What is Dyslexia?
Dyslexia is a disorder which makes it difficult for individuals with average or above average intelligence to read, write, and spell. Students with dyslexia may also experience difficulties in listening, computational skills, and speaking. It may run in families and results from differences in the structure and function of the brain. Although dyslexia is a life-long condition, timely and appropriate interventions can have a positive effect.
Characteristics of Dyslexia
The characteristics of dyslexia vary from person to person. Some children experience problems in many areas while others may have problems in only one area. Listed below are some of the more common characteristics of dyslexia.
- Reading Difficulties
- Learning the names and sounds of letters
- Separating words into sounds
- Slow and inaccurate reading
- Poor reading comprehension
- Oral Language Difficulties
- Delayed spoken language
- Thoughts are disorganized
- Misinterprets what is heard
- Difficulty hearing rhymes or different sounds in words
- Writing Difficulties
- Poor spelling
- Disorganized ideas
- Poor letter formation
How is Dyslexia Diagnosed?
The Texas Education Agency (TEA) requires that a committee of knowledgeable persons determine if a student has dyslexia characteristics. This determination is made through data review, which consists of looking at student performance in the class, student performance on district and state tests, results of vision and hearing tests, evidence of adequate instruction, and a review of the student's progress from other interventions.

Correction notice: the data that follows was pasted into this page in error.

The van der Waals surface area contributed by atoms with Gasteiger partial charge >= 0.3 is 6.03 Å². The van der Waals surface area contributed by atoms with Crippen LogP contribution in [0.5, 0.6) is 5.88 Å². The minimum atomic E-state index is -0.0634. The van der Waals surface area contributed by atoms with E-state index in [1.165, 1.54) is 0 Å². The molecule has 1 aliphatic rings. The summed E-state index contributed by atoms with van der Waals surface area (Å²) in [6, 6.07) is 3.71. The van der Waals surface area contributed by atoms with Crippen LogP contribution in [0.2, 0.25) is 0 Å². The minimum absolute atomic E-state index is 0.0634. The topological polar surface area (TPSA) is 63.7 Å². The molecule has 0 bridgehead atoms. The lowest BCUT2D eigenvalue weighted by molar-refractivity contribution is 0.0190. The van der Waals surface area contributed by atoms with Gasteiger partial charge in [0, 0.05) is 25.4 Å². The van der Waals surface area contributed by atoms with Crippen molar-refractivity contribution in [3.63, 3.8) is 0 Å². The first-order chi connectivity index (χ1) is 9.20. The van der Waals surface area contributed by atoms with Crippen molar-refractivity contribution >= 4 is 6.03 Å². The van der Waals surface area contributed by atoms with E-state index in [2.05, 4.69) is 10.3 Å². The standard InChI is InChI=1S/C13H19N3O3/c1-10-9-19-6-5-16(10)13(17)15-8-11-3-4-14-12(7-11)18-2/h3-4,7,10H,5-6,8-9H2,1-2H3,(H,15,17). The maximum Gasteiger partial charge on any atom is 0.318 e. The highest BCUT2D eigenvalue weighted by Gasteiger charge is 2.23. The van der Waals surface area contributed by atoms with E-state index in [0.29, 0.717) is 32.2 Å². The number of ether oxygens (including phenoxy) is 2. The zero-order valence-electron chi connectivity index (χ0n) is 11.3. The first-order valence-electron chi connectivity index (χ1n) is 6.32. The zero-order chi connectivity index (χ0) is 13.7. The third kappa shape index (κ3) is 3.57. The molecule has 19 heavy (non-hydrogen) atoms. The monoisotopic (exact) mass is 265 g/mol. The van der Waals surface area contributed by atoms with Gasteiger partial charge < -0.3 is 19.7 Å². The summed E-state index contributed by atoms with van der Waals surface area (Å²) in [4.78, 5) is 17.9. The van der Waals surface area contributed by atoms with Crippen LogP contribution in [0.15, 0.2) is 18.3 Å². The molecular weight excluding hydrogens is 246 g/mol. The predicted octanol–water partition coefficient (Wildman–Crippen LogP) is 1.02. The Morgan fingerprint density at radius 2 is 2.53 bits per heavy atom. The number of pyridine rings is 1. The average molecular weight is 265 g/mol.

If, upon reviewing this data, there is an indication that there is a need for individual assessment by a trained dyslexia specialist, parents will be notified and permission is required before any assessment can begin.
The individualized assessment is designed to determine how well the child can decode words, understand what he/she reads and hears, and how well the child can communicate thoughts in writing. The testing is conducted at the child's campus.
Once the testing is completed, the committee of knowledgeable persons meets, parents are notified of the assessment results, and an instructional plan is developed.
Components of Instruction
The instructional program will be multi-sensory, sequential, systematic, and cumulative. It will focus on purposeful reading, spelling, and writing. Some of the more important components of instruction will be phonemic awareness (hearing sounds), blending sounds associated with letters into words, language structure, reading fluency, word recognition, and reading comprehension.
State Assessment Testing Accommodations
A committee of knowledgeable persons will decide:
- If a student has been identified as having dyslexia and has a need for classroom accommodations;
- If a student has routinely used these accommodations in the classroom; and
- If a student will benefit from the application of the allowable testing accommodations.
Resources for Additional Information
International Dyslexia Association
International Literacy Association
Texas Education Agency
Neuhaus Education Center
Yale Center for Dyslexia and Creativity